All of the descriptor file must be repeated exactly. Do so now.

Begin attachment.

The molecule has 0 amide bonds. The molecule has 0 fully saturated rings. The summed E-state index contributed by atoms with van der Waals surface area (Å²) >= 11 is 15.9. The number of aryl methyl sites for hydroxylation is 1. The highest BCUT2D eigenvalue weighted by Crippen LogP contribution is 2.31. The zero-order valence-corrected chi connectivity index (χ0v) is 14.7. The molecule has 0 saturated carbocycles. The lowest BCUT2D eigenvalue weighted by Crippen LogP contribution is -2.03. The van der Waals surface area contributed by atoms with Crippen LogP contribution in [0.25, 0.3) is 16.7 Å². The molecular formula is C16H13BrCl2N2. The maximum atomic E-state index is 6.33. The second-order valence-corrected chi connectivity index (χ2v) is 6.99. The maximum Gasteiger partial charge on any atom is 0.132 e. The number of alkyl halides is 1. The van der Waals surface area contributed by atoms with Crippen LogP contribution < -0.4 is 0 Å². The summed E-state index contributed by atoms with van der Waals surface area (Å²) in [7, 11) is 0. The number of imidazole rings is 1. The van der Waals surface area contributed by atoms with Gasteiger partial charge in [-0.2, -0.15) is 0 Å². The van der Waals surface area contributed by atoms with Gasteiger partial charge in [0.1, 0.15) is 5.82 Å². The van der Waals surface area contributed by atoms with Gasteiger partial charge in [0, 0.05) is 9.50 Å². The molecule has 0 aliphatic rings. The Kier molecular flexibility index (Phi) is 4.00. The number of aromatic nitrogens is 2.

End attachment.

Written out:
The molecule has 0 amide bonds. The molecule has 0 fully saturated rings. The summed E-state index contributed by atoms with van der Waals surface area (Å²) >= 11 is 15.9. The number of aryl methyl sites for hydroxylation is 1. The highest BCUT2D eigenvalue weighted by Crippen LogP contribution is 2.31. The zero-order valence-corrected chi connectivity index (χ0v) is 14.7. The molecule has 0 saturated carbocycles. The lowest BCUT2D eigenvalue weighted by Crippen LogP contribution is -2.03. The van der Waals surface area contributed by atoms with Crippen LogP contribution in [0.25, 0.3) is 16.7 Å². The molecular formula is C16H13BrCl2N2. The maximum atomic E-state index is 6.33. The second-order valence-corrected chi connectivity index (χ2v) is 6.99. The maximum Gasteiger partial charge on any atom is 0.132 e. The number of alkyl halides is 1. The van der Waals surface area contributed by atoms with Crippen LogP contribution < -0.4 is 0 Å². The summed E-state index contributed by atoms with van der Waals surface area (Å²) in [7, 11) is 0. The number of imidazole rings is 1. The van der Waals surface area contributed by atoms with Gasteiger partial charge in [-0.2, -0.15) is 0 Å². The van der Waals surface area contributed by atoms with Gasteiger partial charge in [0.1, 0.15) is 5.82 Å². The van der Waals surface area contributed by atoms with Gasteiger partial charge in [0, 0.05) is 9.50 Å². The molecule has 0 aliphatic rings. The Kier molecular flexibility index (Phi) is 4.00. The number of aromatic nitrogens is 2.